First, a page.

My husband and I have been dreaming about getting a Maine Coon cat for 10 years but we only dared to get one when we got our own apartment and already had kids. That’s how a 3-month old Maine Coon, who we call Moose, started to live with us. Since that time I have heard a lot of warnings that he would eat us up, as well as plenty of questions about why he is so small — other Maine Coons can grow to the size of a lynx.
Now Moose is 10 months old and we have completely gotten used to living with each other. Within this time, I have checked into all of the myths about Maine Coons and feel eager to tell readers all the truths and lies about this breed.
They are actually not that big.
Perhaps each of us has seen photos from cat exhibitions where the proud owners of Maine Coons stretch them to the full length, which makes these animals look huge. There are legends saying these cats can weigh anywhere from 35-60 pounds. In reality, they are not as big as breeders try to make us think. They have their standard, which is: 11-18 pounds for males (neutered ones can reach up to 27 pounds), and 6.5-11 pounds for females (spayed ones can reach up to 17 pounds).
If we compare them with the tabby cat of my parents — she weights a little bit more than 11 pounds, just like a pretty big Maine Coon female cat. Then why do the cats of this breed look so huge in their photos? First of all, the right angle, where the head of the animal is located closer to the camera than the owner’s head and where its body looks long, makes the cat look like a giant.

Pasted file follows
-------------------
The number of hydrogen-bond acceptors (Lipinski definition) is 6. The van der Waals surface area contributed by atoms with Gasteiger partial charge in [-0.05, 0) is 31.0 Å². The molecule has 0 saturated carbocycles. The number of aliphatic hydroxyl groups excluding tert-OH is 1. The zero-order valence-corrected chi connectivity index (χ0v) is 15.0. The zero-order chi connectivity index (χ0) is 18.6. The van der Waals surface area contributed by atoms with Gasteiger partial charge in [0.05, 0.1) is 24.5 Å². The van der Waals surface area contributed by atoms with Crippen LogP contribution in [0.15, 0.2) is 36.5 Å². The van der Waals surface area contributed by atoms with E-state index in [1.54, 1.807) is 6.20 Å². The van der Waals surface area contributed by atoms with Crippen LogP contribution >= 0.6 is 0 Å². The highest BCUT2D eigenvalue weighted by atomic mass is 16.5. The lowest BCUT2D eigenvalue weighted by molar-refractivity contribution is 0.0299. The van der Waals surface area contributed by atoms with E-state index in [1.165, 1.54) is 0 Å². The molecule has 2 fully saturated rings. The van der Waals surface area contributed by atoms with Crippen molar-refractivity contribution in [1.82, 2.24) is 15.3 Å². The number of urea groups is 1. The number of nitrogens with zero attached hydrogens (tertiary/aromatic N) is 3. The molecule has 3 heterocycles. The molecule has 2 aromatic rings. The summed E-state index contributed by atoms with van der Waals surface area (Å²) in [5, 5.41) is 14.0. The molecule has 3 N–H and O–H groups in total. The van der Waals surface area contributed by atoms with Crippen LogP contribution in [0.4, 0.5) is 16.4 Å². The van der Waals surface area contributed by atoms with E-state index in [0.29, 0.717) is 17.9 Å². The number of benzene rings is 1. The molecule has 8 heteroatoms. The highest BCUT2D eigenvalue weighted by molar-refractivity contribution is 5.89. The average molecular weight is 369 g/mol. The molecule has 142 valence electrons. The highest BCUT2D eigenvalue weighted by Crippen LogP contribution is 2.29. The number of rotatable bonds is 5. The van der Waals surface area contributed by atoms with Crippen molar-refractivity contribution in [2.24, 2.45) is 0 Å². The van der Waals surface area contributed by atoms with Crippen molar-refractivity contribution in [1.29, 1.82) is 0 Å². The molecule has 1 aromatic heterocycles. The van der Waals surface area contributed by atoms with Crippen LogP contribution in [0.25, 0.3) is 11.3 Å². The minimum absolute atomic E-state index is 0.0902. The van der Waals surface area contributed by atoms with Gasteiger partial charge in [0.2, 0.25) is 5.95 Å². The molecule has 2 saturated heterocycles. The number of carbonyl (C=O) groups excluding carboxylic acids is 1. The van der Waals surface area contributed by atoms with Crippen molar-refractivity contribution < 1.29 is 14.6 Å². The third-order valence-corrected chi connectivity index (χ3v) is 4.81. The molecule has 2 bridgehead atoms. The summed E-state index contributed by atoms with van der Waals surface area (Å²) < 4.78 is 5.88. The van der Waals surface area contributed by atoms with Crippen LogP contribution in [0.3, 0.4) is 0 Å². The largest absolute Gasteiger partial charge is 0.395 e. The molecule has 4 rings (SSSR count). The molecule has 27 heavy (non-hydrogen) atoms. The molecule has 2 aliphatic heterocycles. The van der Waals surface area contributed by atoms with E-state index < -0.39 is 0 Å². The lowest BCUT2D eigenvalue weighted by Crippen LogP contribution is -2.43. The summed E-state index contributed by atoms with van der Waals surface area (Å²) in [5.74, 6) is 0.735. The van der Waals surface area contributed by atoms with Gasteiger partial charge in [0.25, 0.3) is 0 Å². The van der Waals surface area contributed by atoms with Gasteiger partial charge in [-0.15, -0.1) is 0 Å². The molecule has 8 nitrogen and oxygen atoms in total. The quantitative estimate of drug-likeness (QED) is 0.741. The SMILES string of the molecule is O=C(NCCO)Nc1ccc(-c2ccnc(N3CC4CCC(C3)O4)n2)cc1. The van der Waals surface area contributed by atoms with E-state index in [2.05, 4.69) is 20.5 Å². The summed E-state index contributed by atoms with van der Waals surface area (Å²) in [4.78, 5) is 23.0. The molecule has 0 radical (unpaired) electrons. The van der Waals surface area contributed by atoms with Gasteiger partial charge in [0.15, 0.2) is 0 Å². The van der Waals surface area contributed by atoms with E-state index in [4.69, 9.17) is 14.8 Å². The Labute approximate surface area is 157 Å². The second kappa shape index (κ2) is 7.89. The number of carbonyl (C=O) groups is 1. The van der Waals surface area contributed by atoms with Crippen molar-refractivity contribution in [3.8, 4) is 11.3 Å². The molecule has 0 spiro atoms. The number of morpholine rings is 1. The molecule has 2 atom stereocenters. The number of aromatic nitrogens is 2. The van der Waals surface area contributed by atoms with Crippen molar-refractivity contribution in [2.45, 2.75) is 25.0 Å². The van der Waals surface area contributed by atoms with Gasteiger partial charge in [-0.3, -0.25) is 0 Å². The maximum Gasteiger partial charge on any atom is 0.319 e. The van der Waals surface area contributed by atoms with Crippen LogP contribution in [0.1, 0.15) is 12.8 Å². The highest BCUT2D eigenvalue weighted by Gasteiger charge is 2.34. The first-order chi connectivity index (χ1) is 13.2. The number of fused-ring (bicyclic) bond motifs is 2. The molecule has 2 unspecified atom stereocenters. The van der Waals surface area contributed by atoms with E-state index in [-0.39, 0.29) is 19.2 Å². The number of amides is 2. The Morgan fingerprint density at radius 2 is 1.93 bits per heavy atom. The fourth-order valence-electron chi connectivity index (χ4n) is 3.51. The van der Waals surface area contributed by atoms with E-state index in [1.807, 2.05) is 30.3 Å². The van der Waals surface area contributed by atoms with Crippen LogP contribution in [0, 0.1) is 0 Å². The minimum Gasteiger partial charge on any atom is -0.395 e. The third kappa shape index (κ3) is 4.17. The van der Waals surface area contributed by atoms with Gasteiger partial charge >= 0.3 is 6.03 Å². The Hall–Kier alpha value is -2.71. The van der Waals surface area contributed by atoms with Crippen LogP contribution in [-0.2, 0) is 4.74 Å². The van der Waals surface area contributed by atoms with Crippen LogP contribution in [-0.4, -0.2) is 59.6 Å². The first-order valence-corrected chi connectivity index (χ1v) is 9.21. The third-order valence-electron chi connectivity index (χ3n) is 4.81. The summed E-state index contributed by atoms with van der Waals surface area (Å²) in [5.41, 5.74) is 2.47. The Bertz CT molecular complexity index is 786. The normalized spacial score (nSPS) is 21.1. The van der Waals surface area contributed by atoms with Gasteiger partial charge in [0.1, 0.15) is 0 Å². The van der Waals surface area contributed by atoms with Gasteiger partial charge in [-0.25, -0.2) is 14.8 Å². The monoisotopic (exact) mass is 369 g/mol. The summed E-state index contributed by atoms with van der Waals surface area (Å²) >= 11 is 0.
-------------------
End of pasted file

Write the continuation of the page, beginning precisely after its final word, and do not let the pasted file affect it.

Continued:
Second of all, Maine Coons are really bigger than other domestic cats. They have well-developed muscles and very strong paws. As a rule, these parameters can be noticed even when they are kittens.
Maine Coons have their own diseases.
These cats are adapted for life in harsh climates, so they often have good health and a long life expectancy. According to data on life insurance for domestic cats in Sweden for 2003-2006, the average life expectancy of Maine Coons was about 12 and a half years, while more than 50% of these animals lived longer.
However, the breed has specific diseases. One of them is hypertrophic cardiomyopathy. This disease usually manifests itself in middle and old age. It can lead to pulmonary edema, sudden hind limb paralysis, and death. Due to problems with their hearts, they are required to have an ECG and an ultrasound of their heart done before their castration or sterilization.
Another specific problem of the breed is spinal muscular atrophy. It can be noticed even when they are kittens — the back part of their body sways when the animal walks, in addition, they can’t jump on the furniture.
Maine Coons are also more likely to suffer from hip dysplasia than other breeds. This disease manifests itself in old age and the animal begins to limp.